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Back to the content 'Damn nature.' Leave a comment Refresh Comments (120)
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33 comments displayed.
#72 - fcukyourcouch
Reply +24
(01/10/2013) [-]
Damn, nature. You convenient.
#71 - pankikilord ONLINE
Reply +26
(01/10/2013) [-]
#70 - SnailMan
Reply +1
(01/10/2013) [-]
Man, why you gotta fill my head with this.

I won't be able to sleep fir the next week because I'll be awake thinking about this.
#69 - anon
Reply 0
(01/10/2013) [-]
don't you mean mandarins??? not oranges...
#68 - dantemp
Reply -1
(01/10/2013) [-]
goog guy nature
#64 - nabusco
Reply +2
(01/10/2013) [-]
WUT IS THIS I DONT EVEN
WUT IS THIS I DONT EVEN
#62 - ilickrainbows
Reply +1
(01/10/2013) [-]
We learn something new everyday.
#59 - PubLandlord
Reply 0
(01/10/2013) [-]
**** , I never even thought about that
#58 - creidhne **User deleted account**
0
has deleted their comment [-]
#57 - TrollBringer
Reply +4
(01/10/2013) [-]
#55 - anon
Reply 0
(01/10/2013) [-]
so... you just took this directly from reddit and got 900+ thumbs? well done
#60 to #55 - PubLandlord
Reply +1
(01/10/2013) [-]
what's the problem with him doing that , I don't go to reddit so would never have seen this otherwise
#45 - anonionbagel
Reply +17
(01/10/2013) [-]
It could be due to selective breeding by cultivation, seeing as how we've humans have been doing the same with bananas for thousands of years, which has made them seedless and adapt to fit the human palm, (Fittingly, bananas could potentially be considered extinct, most bananas we eat today are just cloned seeds). Science is fun.

<Pic related, ancient banana fruit
#91 to #45 - itsmypenis **User deleted account**
+4
has deleted their comment [-]
#77 to #45 - daentraya
Reply 0
(01/10/2013) [-]
Could you find a wild apple, or some other examples. This is ******* interesting..
#54 to #45 - supermegasherman
Reply 0
(01/10/2013) [-]
is that not unripe pomegranate ?
#46 to #45 - anonionbagel
Reply +1
(01/10/2013) [-]
Err, actually, not so sure about them being completely cloned, due to organic bananas, but the selective breeding is pretty true.
Anyone want to fill me up on the parentheses part?
#50 to #46 - itsbendingtime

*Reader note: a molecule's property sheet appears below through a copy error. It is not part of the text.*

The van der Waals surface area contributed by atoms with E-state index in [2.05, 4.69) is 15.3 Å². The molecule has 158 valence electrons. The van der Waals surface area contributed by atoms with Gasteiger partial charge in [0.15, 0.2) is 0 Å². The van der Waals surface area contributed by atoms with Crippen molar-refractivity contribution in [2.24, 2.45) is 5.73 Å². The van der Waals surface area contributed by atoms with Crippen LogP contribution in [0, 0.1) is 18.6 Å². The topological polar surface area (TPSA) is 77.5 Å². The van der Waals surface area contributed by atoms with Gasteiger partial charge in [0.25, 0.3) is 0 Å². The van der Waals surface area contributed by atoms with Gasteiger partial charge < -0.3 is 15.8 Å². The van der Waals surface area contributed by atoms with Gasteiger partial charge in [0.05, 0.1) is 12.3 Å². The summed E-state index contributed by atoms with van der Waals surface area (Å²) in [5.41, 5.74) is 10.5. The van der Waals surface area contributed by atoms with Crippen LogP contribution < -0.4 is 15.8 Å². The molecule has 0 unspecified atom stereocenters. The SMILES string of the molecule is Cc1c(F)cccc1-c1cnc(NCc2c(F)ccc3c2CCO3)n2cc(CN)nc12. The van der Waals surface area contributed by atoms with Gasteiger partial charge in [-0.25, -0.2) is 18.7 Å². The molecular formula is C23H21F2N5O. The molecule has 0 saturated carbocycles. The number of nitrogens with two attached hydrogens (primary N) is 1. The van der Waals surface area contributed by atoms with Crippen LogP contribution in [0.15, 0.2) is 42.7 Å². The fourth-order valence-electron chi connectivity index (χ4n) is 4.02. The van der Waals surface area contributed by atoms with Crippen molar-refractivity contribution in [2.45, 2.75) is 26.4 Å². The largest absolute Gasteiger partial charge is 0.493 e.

Reply +1
(01/10/2013) [-]
>take cutting from banana tree that grows bananas without seeds
>cultivate that cutting
>you now have another banana tree with exactly the same genes as the one you took the cutting from

Still counts as organic as all this can is done without chemicals or splicing or implantation as would be required with animal cloning.
#48 to #46 - puggles
Reply +1
(01/10/2013) [-]
most (not sure of all) bananas are the product of thousands of years of selective breeding to the point now where they are propagated from cuttings rather than sexual reproduction and seeding, so that there are only a limited number of strains of bananas and all examples of any particular strain are clones in the sense that they are parts of the parent plant rather than descendants of it, not that they are artificially created in a lab or something.
#44 - anondecimator
Reply +3
(01/10/2013) [-]
#42 - missing
+1
has deleted their comment [-]
#41 - memetastic
Reply +1
(01/10/2013) [-]
Comment Picture
#39 - rebby
Reply -13
(01/10/2013) [-]
as seen on tumblr;..
#51 to #39 - herbolifee ONLINE
Reply +3
(01/10/2013) [-]
#52 to #51 - rebby
Reply -3
(01/10/2013) [-]
yet you took the time to reply
looks like someone cared
#53 to #52 - herbolifee ONLINE
Reply +1
(01/10/2013) [-]
Just to inform you. Thought I'd be nice.
#47 to #39 - ziggydepp
Reply -2
(01/10/2013) [-]
reddit*
#38 - Ihazfunkitty
Reply +2
(01/10/2013) [-]
Comment Picture
#34 - pebar
Reply +4
(01/10/2013) [-]
Fruits evolved to be yummy because it encouraged animals to eat the fruit then **** the seeds somewhere else, thus spreading the plant. IDK about sliced oranges specfically, but it could be related...
#33 - hunterdubb
Reply +1
(01/10/2013) [-]
I love when just straight text makes it to the front page. That fact alone makes it funnier (for me at least).


inb4 "what about gay text you homophobe". Sorry for my intolerance
#35 to #33 - pebar
Reply +8
(01/10/2013) [-]
relevant to your pic
#36 to #35 - hunterdubb
Reply +3
(01/10/2013) [-]
#32 - wrigcon
Reply +6
(01/10/2013) [-]
Comment Picture